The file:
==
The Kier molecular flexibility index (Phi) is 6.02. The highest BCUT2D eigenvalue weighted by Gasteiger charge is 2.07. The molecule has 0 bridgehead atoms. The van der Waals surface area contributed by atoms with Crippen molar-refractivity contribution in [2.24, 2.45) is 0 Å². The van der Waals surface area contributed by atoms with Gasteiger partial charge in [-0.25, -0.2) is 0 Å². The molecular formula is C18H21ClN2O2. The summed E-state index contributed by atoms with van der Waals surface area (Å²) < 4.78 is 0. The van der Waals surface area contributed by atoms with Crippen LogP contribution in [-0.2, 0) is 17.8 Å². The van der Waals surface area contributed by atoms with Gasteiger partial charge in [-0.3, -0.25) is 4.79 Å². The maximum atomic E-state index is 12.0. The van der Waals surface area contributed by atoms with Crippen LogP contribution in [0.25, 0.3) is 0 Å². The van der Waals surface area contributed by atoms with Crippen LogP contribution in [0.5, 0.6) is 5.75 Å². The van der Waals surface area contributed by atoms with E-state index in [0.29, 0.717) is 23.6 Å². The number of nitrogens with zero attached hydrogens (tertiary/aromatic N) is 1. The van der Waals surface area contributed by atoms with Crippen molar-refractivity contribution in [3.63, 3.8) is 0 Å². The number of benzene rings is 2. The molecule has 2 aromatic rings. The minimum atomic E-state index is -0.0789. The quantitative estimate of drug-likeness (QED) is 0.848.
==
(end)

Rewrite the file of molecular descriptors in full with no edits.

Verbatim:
The Kier molecular flexibility index (Phi) is 6.02. The highest BCUT2D eigenvalue weighted by Gasteiger charge is 2.07. The molecule has 0 bridgehead atoms. The van der Waals surface area contributed by atoms with Crippen molar-refractivity contribution in [2.24, 2.45) is 0 Å². The van der Waals surface area contributed by atoms with Gasteiger partial charge in [-0.25, -0.2) is 0 Å². The molecular formula is C18H21ClN2O2. The summed E-state index contributed by atoms with van der Waals surface area (Å²) < 4.78 is 0. The van der Waals surface area contributed by atoms with Crippen LogP contribution in [-0.2, 0) is 17.8 Å². The van der Waals surface area contributed by atoms with Gasteiger partial charge in [-0.3, -0.25) is 4.79 Å². The maximum atomic E-state index is 12.0. The van der Waals surface area contributed by atoms with Crippen LogP contribution in [0.25, 0.3) is 0 Å². The van der Waals surface area contributed by atoms with Crippen LogP contribution in [0.5, 0.6) is 5.75 Å². The van der Waals surface area contributed by atoms with E-state index in [0.29, 0.717) is 23.6 Å². The number of nitrogens with zero attached hydrogens (tertiary/aromatic N) is 1. The van der Waals surface area contributed by atoms with Crippen molar-refractivity contribution in [3.63, 3.8) is 0 Å². The number of benzene rings is 2. The molecule has 2 aromatic rings. The minimum atomic E-state index is -0.0789. The quantitative estimate of drug-likeness (QED) is 0.848.